On this day in 1951 King George VI officially opened the Festival of Britain, along with the Royal Festival Hall on the South Bank. Intended to mark the centenary of the 1851 Great Exhibition, the Festival also served to boost the nation's spirits following the devastation and continued rationing of the Second World War. Eight-and-a-half-million people visited the exhibition in Waterloo, which promoted British science, design, art and culture.
The Festival of Britain
On this day in 1812 John Bellingham was publicly hanged outside Newgate Prison. Bellingham had been imprisoned in Russia in 1804 for an unpaid debt, and was not allowed to leave the country until five years later. Bellingham believed he was owed compensation by the British government for their refusal to intercede on his behalf, but was refused. On 11th May 1812 Bellingham took revenge by shooting prime minister Spencer Perceval in the lobby of the Houses of Parliament. Bellingham was found guilty of the murder - to date the only successful assassination of a British prime minister - and was hanged exactly one week later.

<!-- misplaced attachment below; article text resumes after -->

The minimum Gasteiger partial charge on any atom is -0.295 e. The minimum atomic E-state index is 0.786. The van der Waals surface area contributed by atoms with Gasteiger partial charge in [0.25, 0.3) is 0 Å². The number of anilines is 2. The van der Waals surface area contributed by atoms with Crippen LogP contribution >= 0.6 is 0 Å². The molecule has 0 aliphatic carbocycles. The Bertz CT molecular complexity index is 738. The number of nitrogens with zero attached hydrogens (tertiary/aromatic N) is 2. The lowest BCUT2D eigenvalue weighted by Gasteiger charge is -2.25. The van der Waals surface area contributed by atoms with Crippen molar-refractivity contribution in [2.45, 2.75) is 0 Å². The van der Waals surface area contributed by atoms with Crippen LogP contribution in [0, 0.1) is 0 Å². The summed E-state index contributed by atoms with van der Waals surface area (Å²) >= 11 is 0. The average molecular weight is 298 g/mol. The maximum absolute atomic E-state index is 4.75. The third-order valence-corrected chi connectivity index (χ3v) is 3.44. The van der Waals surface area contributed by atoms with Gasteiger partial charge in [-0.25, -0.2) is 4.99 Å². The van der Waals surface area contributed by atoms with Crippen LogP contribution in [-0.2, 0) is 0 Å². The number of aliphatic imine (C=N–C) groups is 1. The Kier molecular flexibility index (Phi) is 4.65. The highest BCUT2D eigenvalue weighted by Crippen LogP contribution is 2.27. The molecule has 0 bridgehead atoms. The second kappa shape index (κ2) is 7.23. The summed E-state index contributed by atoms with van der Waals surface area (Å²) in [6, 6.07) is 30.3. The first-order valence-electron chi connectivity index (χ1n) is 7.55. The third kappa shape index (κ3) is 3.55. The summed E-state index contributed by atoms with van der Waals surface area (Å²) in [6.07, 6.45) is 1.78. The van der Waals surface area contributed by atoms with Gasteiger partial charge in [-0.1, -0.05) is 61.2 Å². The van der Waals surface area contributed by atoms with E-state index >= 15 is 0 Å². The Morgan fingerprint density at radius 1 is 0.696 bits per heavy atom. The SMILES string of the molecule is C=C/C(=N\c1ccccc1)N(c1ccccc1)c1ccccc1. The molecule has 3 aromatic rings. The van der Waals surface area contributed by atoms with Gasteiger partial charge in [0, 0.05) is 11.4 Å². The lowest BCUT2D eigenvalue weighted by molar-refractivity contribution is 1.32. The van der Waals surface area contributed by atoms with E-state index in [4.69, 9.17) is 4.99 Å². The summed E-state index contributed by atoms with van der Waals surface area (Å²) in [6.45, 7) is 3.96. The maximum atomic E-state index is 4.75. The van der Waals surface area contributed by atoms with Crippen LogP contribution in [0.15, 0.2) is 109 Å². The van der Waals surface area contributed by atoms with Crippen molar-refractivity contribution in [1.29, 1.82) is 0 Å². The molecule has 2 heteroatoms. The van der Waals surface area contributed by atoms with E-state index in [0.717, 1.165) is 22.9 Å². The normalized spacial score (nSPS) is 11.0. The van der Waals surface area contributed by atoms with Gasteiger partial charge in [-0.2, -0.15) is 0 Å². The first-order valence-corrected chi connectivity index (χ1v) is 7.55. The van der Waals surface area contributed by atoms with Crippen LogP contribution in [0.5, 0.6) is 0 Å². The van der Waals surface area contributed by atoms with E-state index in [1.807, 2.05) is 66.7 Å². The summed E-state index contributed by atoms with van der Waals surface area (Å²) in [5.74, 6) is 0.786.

John Bellingham's plaque in St Neots [Image credit: Afterbrunel on Wikipedia Commons]
On this day in 1868 the last public execution in England was carried out. Michael Barrett, an Irish Fenian nationalist, had been convicted of murdering twelve people; he had been attempting to free one of his comrades from the Clerkenwell House of Detention on 13th December 1867 by blowing up the prison wall using gunpowder, but the explosion was too powerful and took down several neighbouring houses. Barrett was hanged outside Newgate Prison in front of a crowd of two thousand spectators - many of whom would have caught the Underground to watch the execution, which had opened just five years prior.
The execution of Michael Barrett
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